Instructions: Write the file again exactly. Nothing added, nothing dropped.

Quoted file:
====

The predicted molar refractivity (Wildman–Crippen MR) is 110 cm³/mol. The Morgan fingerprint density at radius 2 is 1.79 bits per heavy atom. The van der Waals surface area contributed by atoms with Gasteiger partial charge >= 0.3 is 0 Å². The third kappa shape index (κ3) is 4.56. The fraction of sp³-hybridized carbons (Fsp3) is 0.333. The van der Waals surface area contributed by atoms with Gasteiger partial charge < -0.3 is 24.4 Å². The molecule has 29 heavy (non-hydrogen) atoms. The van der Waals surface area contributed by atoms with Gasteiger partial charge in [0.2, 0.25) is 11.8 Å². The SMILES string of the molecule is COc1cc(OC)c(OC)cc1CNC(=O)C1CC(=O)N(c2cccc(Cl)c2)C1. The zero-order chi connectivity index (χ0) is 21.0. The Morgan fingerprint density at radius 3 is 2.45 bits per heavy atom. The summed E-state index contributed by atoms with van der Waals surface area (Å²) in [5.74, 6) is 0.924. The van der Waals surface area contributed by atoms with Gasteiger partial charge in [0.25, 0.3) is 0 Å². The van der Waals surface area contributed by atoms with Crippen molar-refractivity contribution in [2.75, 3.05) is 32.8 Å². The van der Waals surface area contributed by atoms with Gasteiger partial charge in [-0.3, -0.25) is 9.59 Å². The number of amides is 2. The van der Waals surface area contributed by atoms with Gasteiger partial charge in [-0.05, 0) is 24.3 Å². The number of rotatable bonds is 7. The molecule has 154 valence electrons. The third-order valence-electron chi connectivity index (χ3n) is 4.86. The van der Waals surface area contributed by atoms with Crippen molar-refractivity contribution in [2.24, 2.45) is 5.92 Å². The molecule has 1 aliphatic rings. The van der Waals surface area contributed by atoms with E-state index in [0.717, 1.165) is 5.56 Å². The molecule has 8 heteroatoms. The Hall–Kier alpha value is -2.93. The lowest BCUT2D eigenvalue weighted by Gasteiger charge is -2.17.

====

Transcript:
The predicted molar refractivity (Wildman–Crippen MR) is 110 cm³/mol. The Morgan fingerprint density at radius 2 is 1.79 bits per heavy atom. The van der Waals surface area contributed by atoms with Gasteiger partial charge >= 0.3 is 0 Å². The third kappa shape index (κ3) is 4.56. The fraction of sp³-hybridized carbons (Fsp3) is 0.333. The van der Waals surface area contributed by atoms with Gasteiger partial charge < -0.3 is 24.4 Å². The molecule has 29 heavy (non-hydrogen) atoms. The van der Waals surface area contributed by atoms with Gasteiger partial charge in [0.2, 0.25) is 11.8 Å². The SMILES string of the molecule is COc1cc(OC)c(OC)cc1CNC(=O)C1CC(=O)N(c2cccc(Cl)c2)C1. The zero-order chi connectivity index (χ0) is 21.0. The Morgan fingerprint density at radius 3 is 2.45 bits per heavy atom. The summed E-state index contributed by atoms with van der Waals surface area (Å²) in [5.74, 6) is 0.924. The van der Waals surface area contributed by atoms with Gasteiger partial charge in [0.25, 0.3) is 0 Å². The van der Waals surface area contributed by atoms with Crippen molar-refractivity contribution in [2.75, 3.05) is 32.8 Å². The van der Waals surface area contributed by atoms with Gasteiger partial charge in [-0.3, -0.25) is 9.59 Å². The number of amides is 2. The van der Waals surface area contributed by atoms with Gasteiger partial charge in [-0.05, 0) is 24.3 Å². The number of rotatable bonds is 7. The molecule has 154 valence electrons. The third-order valence-electron chi connectivity index (χ3n) is 4.86. The van der Waals surface area contributed by atoms with Crippen molar-refractivity contribution in [2.24, 2.45) is 5.92 Å². The molecule has 1 aliphatic rings. The van der Waals surface area contributed by atoms with E-state index in [0.717, 1.165) is 5.56 Å². The molecule has 8 heteroatoms. The Hall–Kier alpha value is -2.93. The lowest BCUT2D eigenvalue weighted by Gasteiger charge is -2.17.